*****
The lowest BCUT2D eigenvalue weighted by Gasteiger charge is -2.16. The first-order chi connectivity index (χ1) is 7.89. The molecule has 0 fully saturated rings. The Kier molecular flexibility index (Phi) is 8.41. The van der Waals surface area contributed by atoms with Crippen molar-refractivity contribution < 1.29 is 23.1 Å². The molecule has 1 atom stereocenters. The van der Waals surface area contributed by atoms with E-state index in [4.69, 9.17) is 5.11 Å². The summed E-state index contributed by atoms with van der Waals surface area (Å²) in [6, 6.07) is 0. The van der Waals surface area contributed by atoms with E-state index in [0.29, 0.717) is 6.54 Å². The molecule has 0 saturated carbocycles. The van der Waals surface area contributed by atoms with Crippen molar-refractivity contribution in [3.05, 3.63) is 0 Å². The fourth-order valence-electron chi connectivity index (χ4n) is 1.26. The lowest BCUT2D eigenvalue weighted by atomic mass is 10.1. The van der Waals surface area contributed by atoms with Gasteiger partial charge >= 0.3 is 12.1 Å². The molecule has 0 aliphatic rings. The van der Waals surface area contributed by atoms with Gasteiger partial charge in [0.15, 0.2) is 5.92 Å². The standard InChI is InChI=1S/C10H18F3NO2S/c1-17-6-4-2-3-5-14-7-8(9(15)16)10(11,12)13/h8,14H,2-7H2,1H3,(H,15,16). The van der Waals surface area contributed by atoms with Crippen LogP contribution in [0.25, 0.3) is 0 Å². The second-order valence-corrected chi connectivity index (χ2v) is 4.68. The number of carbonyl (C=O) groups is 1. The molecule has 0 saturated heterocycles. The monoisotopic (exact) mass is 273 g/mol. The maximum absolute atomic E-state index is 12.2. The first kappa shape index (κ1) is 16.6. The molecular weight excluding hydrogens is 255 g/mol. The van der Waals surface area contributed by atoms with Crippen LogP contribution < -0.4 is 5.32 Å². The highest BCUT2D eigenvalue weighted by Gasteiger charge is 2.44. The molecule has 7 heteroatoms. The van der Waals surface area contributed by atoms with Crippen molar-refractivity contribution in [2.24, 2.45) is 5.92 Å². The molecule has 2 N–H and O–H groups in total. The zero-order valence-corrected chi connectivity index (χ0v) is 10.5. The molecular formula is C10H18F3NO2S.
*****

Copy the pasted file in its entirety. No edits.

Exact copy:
The lowest BCUT2D eigenvalue weighted by Gasteiger charge is -2.16. The first-order chi connectivity index (χ1) is 7.89. The molecule has 0 fully saturated rings. The Kier molecular flexibility index (Phi) is 8.41. The van der Waals surface area contributed by atoms with Crippen molar-refractivity contribution < 1.29 is 23.1 Å². The molecule has 1 atom stereocenters. The van der Waals surface area contributed by atoms with E-state index in [4.69, 9.17) is 5.11 Å². The summed E-state index contributed by atoms with van der Waals surface area (Å²) in [6, 6.07) is 0. The van der Waals surface area contributed by atoms with E-state index in [0.29, 0.717) is 6.54 Å². The molecule has 0 saturated carbocycles. The van der Waals surface area contributed by atoms with Crippen molar-refractivity contribution in [3.05, 3.63) is 0 Å². The fourth-order valence-electron chi connectivity index (χ4n) is 1.26. The lowest BCUT2D eigenvalue weighted by atomic mass is 10.1. The van der Waals surface area contributed by atoms with Gasteiger partial charge >= 0.3 is 12.1 Å². The molecule has 0 aliphatic rings. The van der Waals surface area contributed by atoms with Gasteiger partial charge in [0.15, 0.2) is 5.92 Å². The standard InChI is InChI=1S/C10H18F3NO2S/c1-17-6-4-2-3-5-14-7-8(9(15)16)10(11,12)13/h8,14H,2-7H2,1H3,(H,15,16). The van der Waals surface area contributed by atoms with Crippen LogP contribution in [0.25, 0.3) is 0 Å². The second-order valence-corrected chi connectivity index (χ2v) is 4.68. The number of carbonyl (C=O) groups is 1. The molecule has 0 saturated heterocycles. The monoisotopic (exact) mass is 273 g/mol. The maximum absolute atomic E-state index is 12.2. The first kappa shape index (κ1) is 16.6. The molecular weight excluding hydrogens is 255 g/mol. The van der Waals surface area contributed by atoms with Crippen LogP contribution < -0.4 is 5.32 Å². The highest BCUT2D eigenvalue weighted by Gasteiger charge is 2.44. The molecule has 7 heteroatoms. The van der Waals surface area contributed by atoms with Crippen molar-refractivity contribution in [2.24, 2.45) is 5.92 Å². The molecule has 2 N–H and O–H groups in total. The zero-order valence-corrected chi connectivity index (χ0v) is 10.5. The molecular formula is C10H18F3NO2S.